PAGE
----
As bad as we were at canoeing, our struggles showed why he loves adventure racing, marathons, mountain biking, and the like: He loves to do hard things because he learns about life along the way. "If everything's easy, what's the point of it? Failure is such an important thing," he says. "Without failing, you don't find out what you need to get better at."
The workouts we attend together are boot-camp style. Participants preach that every workout is you against you, and we believe that comparing ourselves to each other is foolish. Still, we watch Williams and marvel.
Each guy in the workout group has experienced holy cow moments from Williams, whether he's dominating burpees or ripping through pushups or showing dexterity on a mountain bike. Those displays inspire us, but they are not what make him popular. He is beloved because of his "quiet demeanor and humility, which is so much a part of who he is that he might not even realize it," says Andrew Mitchell, an attorney and friend.
Humble is the first word Hardeman uses to describe him. Indeed, I can barely get him to admit he's good at anything. With a laugh, Williams tells me about a meeting with Henry Seidel, then Johns Hopkins School of Medicine dean, who told him each class typically had 10 or 15 members who were destined to become heads of departments and to be known around the world. "He looked at me and goes, 'You're not one of them.'" Seidel also said there are 10 or 15 people who shouldn't be there and told him, "You're not one of them either."
I asked Williams whether he enjoys kicking the butts of all the younger guys in the workout group—a loaded question on purpose. He waved off the premise that he kicks anyone's butt. Still, he said, he took pride in being able to keep up with guys decades younger than him.
In my notebook from the adventure race, the entry after "Do you guys want to jog a while?" is an equally telling quote from Williams: "Today has vomit potential."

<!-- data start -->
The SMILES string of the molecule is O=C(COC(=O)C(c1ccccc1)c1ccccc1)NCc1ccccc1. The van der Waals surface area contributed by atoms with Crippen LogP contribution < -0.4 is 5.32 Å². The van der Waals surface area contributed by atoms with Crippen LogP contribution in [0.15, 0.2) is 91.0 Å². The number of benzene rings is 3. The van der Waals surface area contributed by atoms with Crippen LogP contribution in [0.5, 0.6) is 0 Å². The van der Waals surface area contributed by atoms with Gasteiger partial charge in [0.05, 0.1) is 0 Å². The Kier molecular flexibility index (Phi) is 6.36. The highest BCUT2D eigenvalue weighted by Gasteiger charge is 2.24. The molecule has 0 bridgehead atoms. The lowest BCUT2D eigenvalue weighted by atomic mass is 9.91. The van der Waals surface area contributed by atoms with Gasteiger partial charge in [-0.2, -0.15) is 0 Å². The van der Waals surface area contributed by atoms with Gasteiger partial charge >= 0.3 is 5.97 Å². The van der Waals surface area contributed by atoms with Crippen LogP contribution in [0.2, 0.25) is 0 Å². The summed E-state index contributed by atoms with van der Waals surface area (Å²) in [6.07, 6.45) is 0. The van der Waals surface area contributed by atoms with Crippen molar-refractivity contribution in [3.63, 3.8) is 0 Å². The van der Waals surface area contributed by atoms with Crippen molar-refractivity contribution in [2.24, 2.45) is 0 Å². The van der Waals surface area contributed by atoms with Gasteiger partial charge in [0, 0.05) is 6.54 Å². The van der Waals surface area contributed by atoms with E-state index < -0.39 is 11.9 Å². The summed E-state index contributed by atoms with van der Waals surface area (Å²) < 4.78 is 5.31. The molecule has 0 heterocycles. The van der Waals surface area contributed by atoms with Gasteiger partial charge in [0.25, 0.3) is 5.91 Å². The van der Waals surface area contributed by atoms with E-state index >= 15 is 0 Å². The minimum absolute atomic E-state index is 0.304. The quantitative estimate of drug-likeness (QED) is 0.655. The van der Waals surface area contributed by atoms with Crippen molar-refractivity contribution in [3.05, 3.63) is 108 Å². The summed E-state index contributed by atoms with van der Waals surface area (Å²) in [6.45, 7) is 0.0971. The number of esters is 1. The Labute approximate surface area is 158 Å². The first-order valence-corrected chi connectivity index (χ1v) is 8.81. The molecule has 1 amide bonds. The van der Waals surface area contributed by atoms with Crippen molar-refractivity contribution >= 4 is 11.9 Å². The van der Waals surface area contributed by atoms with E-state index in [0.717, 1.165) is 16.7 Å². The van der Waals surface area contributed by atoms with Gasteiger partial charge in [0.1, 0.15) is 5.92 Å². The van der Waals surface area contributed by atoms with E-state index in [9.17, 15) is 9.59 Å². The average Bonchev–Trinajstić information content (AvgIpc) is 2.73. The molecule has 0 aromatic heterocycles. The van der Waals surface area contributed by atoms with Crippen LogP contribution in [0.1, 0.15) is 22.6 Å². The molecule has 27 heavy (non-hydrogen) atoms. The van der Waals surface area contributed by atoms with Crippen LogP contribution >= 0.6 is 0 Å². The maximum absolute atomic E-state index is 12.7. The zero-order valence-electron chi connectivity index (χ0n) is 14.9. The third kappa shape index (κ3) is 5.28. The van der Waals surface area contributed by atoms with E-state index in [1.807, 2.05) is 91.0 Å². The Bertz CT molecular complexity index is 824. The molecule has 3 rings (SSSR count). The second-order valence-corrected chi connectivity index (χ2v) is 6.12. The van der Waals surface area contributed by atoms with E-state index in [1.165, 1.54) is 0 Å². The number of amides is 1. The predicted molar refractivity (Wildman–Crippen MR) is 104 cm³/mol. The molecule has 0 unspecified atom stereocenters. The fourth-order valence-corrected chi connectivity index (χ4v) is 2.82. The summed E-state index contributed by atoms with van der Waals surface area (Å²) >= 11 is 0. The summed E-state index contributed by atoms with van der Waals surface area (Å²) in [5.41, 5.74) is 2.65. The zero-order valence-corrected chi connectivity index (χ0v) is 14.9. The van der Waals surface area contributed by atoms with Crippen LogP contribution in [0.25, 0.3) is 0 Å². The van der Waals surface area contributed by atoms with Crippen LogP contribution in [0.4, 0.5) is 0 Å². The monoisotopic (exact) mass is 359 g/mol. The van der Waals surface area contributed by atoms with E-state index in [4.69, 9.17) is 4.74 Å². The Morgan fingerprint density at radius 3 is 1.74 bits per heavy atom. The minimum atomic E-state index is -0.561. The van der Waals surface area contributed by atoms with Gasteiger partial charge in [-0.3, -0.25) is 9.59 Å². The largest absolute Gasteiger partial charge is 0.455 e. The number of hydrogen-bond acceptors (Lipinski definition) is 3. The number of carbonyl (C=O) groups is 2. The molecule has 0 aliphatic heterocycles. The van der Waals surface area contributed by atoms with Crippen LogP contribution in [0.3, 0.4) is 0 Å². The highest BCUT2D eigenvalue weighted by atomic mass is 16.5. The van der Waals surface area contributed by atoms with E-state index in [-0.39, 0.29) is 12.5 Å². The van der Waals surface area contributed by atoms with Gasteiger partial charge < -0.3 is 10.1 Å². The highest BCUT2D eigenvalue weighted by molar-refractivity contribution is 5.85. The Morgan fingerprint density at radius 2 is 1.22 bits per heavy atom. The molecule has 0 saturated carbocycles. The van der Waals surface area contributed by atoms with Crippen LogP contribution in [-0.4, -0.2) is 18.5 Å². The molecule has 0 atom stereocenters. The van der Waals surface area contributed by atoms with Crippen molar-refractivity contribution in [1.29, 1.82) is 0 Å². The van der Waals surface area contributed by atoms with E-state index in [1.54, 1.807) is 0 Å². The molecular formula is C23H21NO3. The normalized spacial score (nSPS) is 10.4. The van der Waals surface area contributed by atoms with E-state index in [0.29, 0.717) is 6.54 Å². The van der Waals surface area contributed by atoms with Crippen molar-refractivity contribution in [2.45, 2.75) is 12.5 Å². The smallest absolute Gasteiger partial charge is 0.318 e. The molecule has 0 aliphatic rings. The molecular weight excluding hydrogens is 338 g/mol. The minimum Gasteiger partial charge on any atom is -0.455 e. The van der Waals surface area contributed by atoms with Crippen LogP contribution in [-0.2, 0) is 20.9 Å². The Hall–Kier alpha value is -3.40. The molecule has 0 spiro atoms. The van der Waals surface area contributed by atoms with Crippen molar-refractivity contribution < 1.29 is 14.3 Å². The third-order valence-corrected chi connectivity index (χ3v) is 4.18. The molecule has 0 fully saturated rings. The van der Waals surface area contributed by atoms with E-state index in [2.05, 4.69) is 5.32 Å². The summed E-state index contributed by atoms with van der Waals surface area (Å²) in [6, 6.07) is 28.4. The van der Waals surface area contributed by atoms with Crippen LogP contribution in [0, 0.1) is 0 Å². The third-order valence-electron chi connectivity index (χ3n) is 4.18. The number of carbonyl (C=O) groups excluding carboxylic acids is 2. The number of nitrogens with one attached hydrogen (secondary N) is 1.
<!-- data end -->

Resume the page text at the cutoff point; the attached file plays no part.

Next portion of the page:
He and the Hardemans laughed when I stopped running to write that down. Williams has thrown up during and after so many races that when Hardeman gets home after a race, his kids ask whether "Dr. Fred" barfed. It's never been anything serious, and it usually happens long after races are over. He'll be drinking a beer, rehashing the race, when suddenly he leans over and empties his stomach.
After Williams projectile-vomited red liquid into the river years ago, Hardeman thought their race was over. But Williams simply said, "I'm fine now" and kept paddling.
He doesn't know, nor does he seem to want to find, a cause. This explanation, which he offered as we ran, works better anyway: "It's just your body telling you you're a moron."
As we dodged roots, we joked about Johns Hopkins grads reading about Williams barfing and wondering why he does this. It's a question he often asks himself, usually at mile 20 of a marathon or as he's wiping vomit off his shoes. The incongruous answer is that he gets "intense gratification," not from barfing, exactly, but from pushing himself to the point of barfing.
To get to his limit, and then keep going, exhilarates him. "I remember listening to Lance Armstrong saying, 'I just like to suffer.' There's something to that. When you start out on these long runs or rides, you ask yourself, can I do this?" he says. "I've had marathons where I walk the last 5 miles. You're kind of mad, thinking, I didn't train right. But when you cross that finish line it's all forgotten: I finished."
Speaking of finishing: Booger Butts rallied after the poor start in the canoe. We tromped through the woods, hiking and running almost right to every point, no matter how hidden the signs marking our destinations were.
Twice in a few minutes, Williams spotted obscured markers before the rest of us. Even as he pointed, I strained to see them. "My eyes are getting better as I get older," he said, pausing before the punchline, "hopefully my hair will grow back, too."
We climbed on our mountain bikes for the final 6 miles of the race. Officials at the bike pickup advised us not to try to hit every remaining marker because we would run out of time before we finished. We set out intent on ignoring that advice.
Williams' legs pumped smoothly, rhythmically, precisely. He calmly maneuvered along the trail, rarely veering off it, never losing his balance. At a break after a steep climb, I sucked great heaps of air, and he didn't even seem strained. I asked him to ride behind me because if I lined up behind him, I'd lose him. The canoe debacle was a distant memory as we sliced along narrow trails, passing gassed teams. We reached a point of no return on the ill-advised points and pursued them without debate.
We finished the race with 35 minutes to spare, and yes, closer to second than dead last (47th out of 101 total). We crossed the finish line four abreast then went inside the ski lodge that served as headquarters. We found cold drinks and friends on other teams and lamented what could have been if not for our inept canoeing.
Six hours later, Honey Pot—I mean, Williams—texted the team: "No regurgitation. Kinda disappointed."